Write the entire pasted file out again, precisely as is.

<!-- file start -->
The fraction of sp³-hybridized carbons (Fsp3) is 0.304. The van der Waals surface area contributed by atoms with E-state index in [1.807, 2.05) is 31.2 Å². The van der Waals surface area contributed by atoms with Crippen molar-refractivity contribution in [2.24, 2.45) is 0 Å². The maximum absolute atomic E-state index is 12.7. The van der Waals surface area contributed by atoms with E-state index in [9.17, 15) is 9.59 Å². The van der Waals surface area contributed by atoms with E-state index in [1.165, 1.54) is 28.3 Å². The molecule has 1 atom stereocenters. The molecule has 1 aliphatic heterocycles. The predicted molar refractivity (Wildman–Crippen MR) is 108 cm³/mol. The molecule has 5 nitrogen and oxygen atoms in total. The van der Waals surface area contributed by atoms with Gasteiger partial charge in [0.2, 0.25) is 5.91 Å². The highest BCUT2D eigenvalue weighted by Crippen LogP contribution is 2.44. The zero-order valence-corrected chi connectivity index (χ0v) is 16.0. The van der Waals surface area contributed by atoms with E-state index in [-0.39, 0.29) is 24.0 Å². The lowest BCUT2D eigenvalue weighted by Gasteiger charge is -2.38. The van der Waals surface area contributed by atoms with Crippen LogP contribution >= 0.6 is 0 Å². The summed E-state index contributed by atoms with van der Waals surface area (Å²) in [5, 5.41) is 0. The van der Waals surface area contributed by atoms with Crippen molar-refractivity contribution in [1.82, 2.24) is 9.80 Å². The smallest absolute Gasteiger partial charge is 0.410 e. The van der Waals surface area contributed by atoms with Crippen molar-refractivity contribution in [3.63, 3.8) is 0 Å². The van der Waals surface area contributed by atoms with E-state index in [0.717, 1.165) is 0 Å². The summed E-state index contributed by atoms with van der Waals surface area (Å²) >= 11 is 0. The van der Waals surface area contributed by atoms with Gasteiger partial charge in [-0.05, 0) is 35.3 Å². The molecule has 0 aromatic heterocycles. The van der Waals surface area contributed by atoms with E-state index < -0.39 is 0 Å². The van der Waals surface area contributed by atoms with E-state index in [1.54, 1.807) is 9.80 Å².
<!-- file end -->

The fraction of sp³-hybridized carbons (Fsp3) is 0.304. The van der Waals surface area contributed by atoms with E-state index in [1.807, 2.05) is 31.2 Å². The van der Waals surface area contributed by atoms with Crippen molar-refractivity contribution in [2.24, 2.45) is 0 Å². The maximum absolute atomic E-state index is 12.7. The van der Waals surface area contributed by atoms with E-state index in [9.17, 15) is 9.59 Å². The van der Waals surface area contributed by atoms with E-state index in [1.165, 1.54) is 28.3 Å². The molecule has 1 atom stereocenters. The molecule has 1 aliphatic heterocycles. The predicted molar refractivity (Wildman–Crippen MR) is 108 cm³/mol. The molecule has 5 nitrogen and oxygen atoms in total. The van der Waals surface area contributed by atoms with Gasteiger partial charge in [0.2, 0.25) is 5.91 Å². The highest BCUT2D eigenvalue weighted by Crippen LogP contribution is 2.44. The zero-order valence-corrected chi connectivity index (χ0v) is 16.0. The van der Waals surface area contributed by atoms with E-state index in [-0.39, 0.29) is 24.0 Å². The lowest BCUT2D eigenvalue weighted by Gasteiger charge is -2.38. The van der Waals surface area contributed by atoms with Crippen LogP contribution >= 0.6 is 0 Å². The summed E-state index contributed by atoms with van der Waals surface area (Å²) in [5, 5.41) is 0. The van der Waals surface area contributed by atoms with Crippen molar-refractivity contribution in [1.82, 2.24) is 9.80 Å². The smallest absolute Gasteiger partial charge is 0.410 e. The van der Waals surface area contributed by atoms with Crippen molar-refractivity contribution in [3.63, 3.8) is 0 Å². The van der Waals surface area contributed by atoms with E-state index in [0.717, 1.165) is 0 Å². The summed E-state index contributed by atoms with van der Waals surface area (Å²) >= 11 is 0. The van der Waals surface area contributed by atoms with Gasteiger partial charge in [-0.05, 0) is 35.3 Å². The molecule has 0 aromatic heterocycles. The van der Waals surface area contributed by atoms with E-state index < -0.39 is 0 Å². The van der Waals surface area contributed by atoms with E-state index in [1.54, 1.807) is 9.80 Å².